10 Things You Need to Know about AI Right Now
Artificial intelligence is at the peak of the hype cycle so you know what comes next, right? Some sort of trough or plateau maybe? Not this time. The reality is the famous hype cycle with its curvilinear shapes and text overlays is dead, killed by Moore’s law and the accelerating pace of change. Artificial intelligence (AI) is a perfect example of why.
I have been studying AI for more than two years and last week I took a crash course at the TCS Innovation Forum in New York and the Retail & Consumer Goods Analytics Summit (RCAS) in Chicago. Both conferences highlighted stunning revelations about the vast capabilities and rapid adoption of AI in retail and beyond.
I hesitantly use the term artificial intelligence, because it is often misunderstood and misapplied. However, AI works as a useful term when applied to powerful computing capabilities that use immense databases for prescriptive analytic functions coupled to autonomous actions.
For example, Amazon Alexa, Apple Siri and Google Home can listen to a voice command, understand the meaning of the language used, and then choose the best possible answer or course of action.
AI, used in this way, is not to be confused with voice command or natural language processing (NPL) alone. Instead, it is the ability to understand the meaning of the command by filtering out the noise of casual language. Then, after considering the meaning and weighing the possibilities, it responds by choosing the best possible answer or by taking the best possible action. One final thing, importantly, is that over time it tracks its success rate and prioritizes future responses based on the outcomes.
There is a lot of science and technology behind AI and you will hear such terms as machine learning, deep learning, autonomous intelligence, and augmented intelligences. In some cases, each of these terms can be applied to AI and even used interchangeably.
What really matters, however, is how AI is being applied in retail.
10 Things You Need to Know about AI
AI is being touted as the "next" big thing and it is, but "next" does not mean in the future. AI is functioning and influencing the world of retail right now. Here’s how.
- In addition to Alexa, Amazon uses AI for dozens of core retail processes, such as route planning for shipping and deliveries, optimized warehouse locations, automated warehouses for picking, packing and shipping, localized product mixes, recommendation engines, personalization engines, product testing, and more.
- Virtually all pricing decisions are made at Amazon by autonomous computing – AI. Insiders say that Amazon has shifted all former day-to-day pricing executives into other responsibilities and is in the process of doing the same with many merchandise managers.
- Walmart is not far behind Amazon and uses AI for supply chain planning, supply chain execution, logistics and replenishment processes.
- In addition to Walmart and Amazon, consumer goods companies are racing at full speed into AI and they are farther ahead of the curve than most retailers. Well publicized leaders in this area include Kimberly-Clark and P&G. Other companies in the retail landscape that are heavily involved with AI are FedEx, UPS, Facebook, Google and Uber.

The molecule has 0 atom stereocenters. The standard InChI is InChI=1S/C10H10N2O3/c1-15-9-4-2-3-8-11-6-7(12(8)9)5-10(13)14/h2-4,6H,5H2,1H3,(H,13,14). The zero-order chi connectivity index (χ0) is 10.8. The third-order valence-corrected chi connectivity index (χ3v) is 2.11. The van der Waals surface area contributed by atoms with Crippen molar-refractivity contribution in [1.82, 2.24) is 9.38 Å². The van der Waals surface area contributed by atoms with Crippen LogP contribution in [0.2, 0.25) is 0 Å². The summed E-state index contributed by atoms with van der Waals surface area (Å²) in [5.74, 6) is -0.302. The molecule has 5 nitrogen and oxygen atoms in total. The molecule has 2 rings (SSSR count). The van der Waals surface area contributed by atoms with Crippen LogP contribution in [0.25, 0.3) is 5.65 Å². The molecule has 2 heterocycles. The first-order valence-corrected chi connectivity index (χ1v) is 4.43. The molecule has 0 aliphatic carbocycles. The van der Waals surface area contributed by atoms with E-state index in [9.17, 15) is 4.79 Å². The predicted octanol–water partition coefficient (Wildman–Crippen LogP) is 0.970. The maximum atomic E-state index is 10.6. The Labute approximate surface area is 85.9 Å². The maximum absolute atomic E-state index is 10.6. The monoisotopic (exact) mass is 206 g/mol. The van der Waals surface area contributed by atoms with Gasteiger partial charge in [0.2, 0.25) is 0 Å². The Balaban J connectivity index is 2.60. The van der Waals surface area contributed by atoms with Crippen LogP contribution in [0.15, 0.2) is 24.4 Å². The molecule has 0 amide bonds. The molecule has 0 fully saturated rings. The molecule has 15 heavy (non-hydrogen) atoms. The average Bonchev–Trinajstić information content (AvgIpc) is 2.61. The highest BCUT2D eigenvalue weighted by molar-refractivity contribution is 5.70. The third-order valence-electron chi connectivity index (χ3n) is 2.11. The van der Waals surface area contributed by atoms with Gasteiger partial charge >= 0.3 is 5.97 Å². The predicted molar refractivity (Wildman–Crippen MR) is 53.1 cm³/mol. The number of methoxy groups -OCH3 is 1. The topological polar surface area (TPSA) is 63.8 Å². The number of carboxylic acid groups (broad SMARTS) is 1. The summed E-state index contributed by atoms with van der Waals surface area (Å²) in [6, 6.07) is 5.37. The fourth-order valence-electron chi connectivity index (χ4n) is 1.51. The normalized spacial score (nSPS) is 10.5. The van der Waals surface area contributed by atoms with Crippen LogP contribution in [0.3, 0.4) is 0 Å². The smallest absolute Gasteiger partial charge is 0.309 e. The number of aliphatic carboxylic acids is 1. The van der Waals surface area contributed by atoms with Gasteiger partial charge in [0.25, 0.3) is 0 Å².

- AI is hard for most retailers to master but not for the obvious reasons of advanced science and technology, which are indeed hurdles to overcome. AI is hard to master because it requires specialized data scientist, data engineers and AI scientists. These are among the most sought after experts in the world today. Not only do they require impressive salaries, but keeping them on board for any length of time is difficult for most retailers.
- Retailers don’t have enough data. Retailers have gone from possessing mountains of data to being data poor in terms of the amount of data needed for AI to accurately prescribe actions and become autonomous. Even the data retailers currently possess is not enriched enough or annotated in a way that links all the datapoints together with external data feeds from weather services, social media, search engine terms, sensor data (IoT), and reviews or ratings.
- AI requires a shift in the corporate mindset. We used to think of data as being well behaved, organized in rows and columns. Now it is unstructured and we need new tools and methods to manage it. Retailers used to be masters of rock-solid processes. Now they have to become masters of data, which includes mastering of aggregation of new data sources, annotation and algorithmic synthesis between insight and action.
- AI is self-programmable. It is not only self-learning, but it can create its own algorithmic-driven bots without the help of programmers and these bots can autonomously perform complex tasks without instructions.
- Humans are not as good as computers at comprehending large volumes of data and creating data-based forecasts or demand-based plans. Initial AI use cases have shown that AI can significantly reduce time and increase accuracy for such key roles in retail as merchandise planning, assortment planning, allocation planning, demand forecasting, category management, pricing, campaign management, and promotion management.
- AI is the third phase of the advanced analytics revolution. Analytics 1.0 is centered on reporting and descriptive analytics. Analytics 2.0 focuses on big data, data scientists, unstructured data and predictive analytics. Analytics 3.0 focuses on machine learning, automated decisions and prescriptive analytics.
These 10 things sum up the current understanding by the experts who appeared at the TCS Innovation Forum and RCAS about the impact of AI in retail, but it is only the start of a very short and rapid journey.
“By far the greatest danger of Artificial Intelligence is that people conclude too early that they understand it.” – Eliezer Yudkowsky, Silicon Valley AI autodidact